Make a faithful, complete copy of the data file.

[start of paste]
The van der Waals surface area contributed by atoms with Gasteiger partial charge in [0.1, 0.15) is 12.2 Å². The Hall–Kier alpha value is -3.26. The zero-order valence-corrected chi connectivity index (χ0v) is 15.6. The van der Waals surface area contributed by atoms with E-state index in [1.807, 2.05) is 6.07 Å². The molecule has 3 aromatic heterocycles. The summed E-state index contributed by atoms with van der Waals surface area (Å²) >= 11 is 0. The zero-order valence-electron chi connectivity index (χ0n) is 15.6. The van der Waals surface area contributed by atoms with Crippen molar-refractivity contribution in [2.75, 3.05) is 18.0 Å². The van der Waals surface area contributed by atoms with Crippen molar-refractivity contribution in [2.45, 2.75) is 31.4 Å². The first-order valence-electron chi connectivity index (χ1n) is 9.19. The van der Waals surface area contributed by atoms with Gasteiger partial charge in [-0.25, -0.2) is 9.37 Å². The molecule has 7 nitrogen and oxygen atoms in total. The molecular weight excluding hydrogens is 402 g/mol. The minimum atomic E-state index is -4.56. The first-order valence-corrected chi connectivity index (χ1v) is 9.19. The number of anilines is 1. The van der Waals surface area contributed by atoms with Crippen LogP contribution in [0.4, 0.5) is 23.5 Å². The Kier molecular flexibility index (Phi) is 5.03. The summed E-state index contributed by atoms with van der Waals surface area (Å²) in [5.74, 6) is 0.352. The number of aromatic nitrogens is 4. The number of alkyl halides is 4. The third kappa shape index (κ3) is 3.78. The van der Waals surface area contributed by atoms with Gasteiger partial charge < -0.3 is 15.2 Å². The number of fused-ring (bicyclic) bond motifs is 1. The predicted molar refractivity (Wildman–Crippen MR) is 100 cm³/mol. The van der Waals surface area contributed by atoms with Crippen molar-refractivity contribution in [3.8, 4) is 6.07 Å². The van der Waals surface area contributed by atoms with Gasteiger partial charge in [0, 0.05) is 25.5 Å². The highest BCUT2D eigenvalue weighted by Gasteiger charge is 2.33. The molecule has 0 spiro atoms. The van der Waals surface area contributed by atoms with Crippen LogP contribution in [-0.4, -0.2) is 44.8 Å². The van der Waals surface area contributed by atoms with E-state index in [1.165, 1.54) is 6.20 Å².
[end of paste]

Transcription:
The van der Waals surface area contributed by atoms with Gasteiger partial charge in [0.1, 0.15) is 12.2 Å². The Hall–Kier alpha value is -3.26. The zero-order valence-corrected chi connectivity index (χ0v) is 15.6. The van der Waals surface area contributed by atoms with E-state index in [1.807, 2.05) is 6.07 Å². The molecule has 3 aromatic heterocycles. The summed E-state index contributed by atoms with van der Waals surface area (Å²) >= 11 is 0. The zero-order valence-electron chi connectivity index (χ0n) is 15.6. The van der Waals surface area contributed by atoms with Crippen molar-refractivity contribution in [2.75, 3.05) is 18.0 Å². The van der Waals surface area contributed by atoms with Crippen molar-refractivity contribution in [2.45, 2.75) is 31.4 Å². The first-order valence-electron chi connectivity index (χ1n) is 9.19. The van der Waals surface area contributed by atoms with Gasteiger partial charge in [-0.25, -0.2) is 9.37 Å². The molecule has 7 nitrogen and oxygen atoms in total. The molecular weight excluding hydrogens is 402 g/mol. The minimum atomic E-state index is -4.56. The first-order valence-corrected chi connectivity index (χ1v) is 9.19. The number of anilines is 1. The van der Waals surface area contributed by atoms with Crippen LogP contribution in [0.4, 0.5) is 23.5 Å². The Kier molecular flexibility index (Phi) is 5.03. The summed E-state index contributed by atoms with van der Waals surface area (Å²) in [5.74, 6) is 0.352. The number of aromatic nitrogens is 4. The number of alkyl halides is 4. The third kappa shape index (κ3) is 3.78. The van der Waals surface area contributed by atoms with Gasteiger partial charge < -0.3 is 15.2 Å². The number of fused-ring (bicyclic) bond motifs is 1. The predicted molar refractivity (Wildman–Crippen MR) is 100 cm³/mol. The van der Waals surface area contributed by atoms with Crippen molar-refractivity contribution in [3.8, 4) is 6.07 Å². The van der Waals surface area contributed by atoms with Gasteiger partial charge in [0, 0.05) is 25.5 Å². The highest BCUT2D eigenvalue weighted by Gasteiger charge is 2.33. The molecule has 0 spiro atoms. The van der Waals surface area contributed by atoms with Crippen LogP contribution in [-0.4, -0.2) is 44.8 Å². The van der Waals surface area contributed by atoms with E-state index in [1.165, 1.54) is 6.20 Å².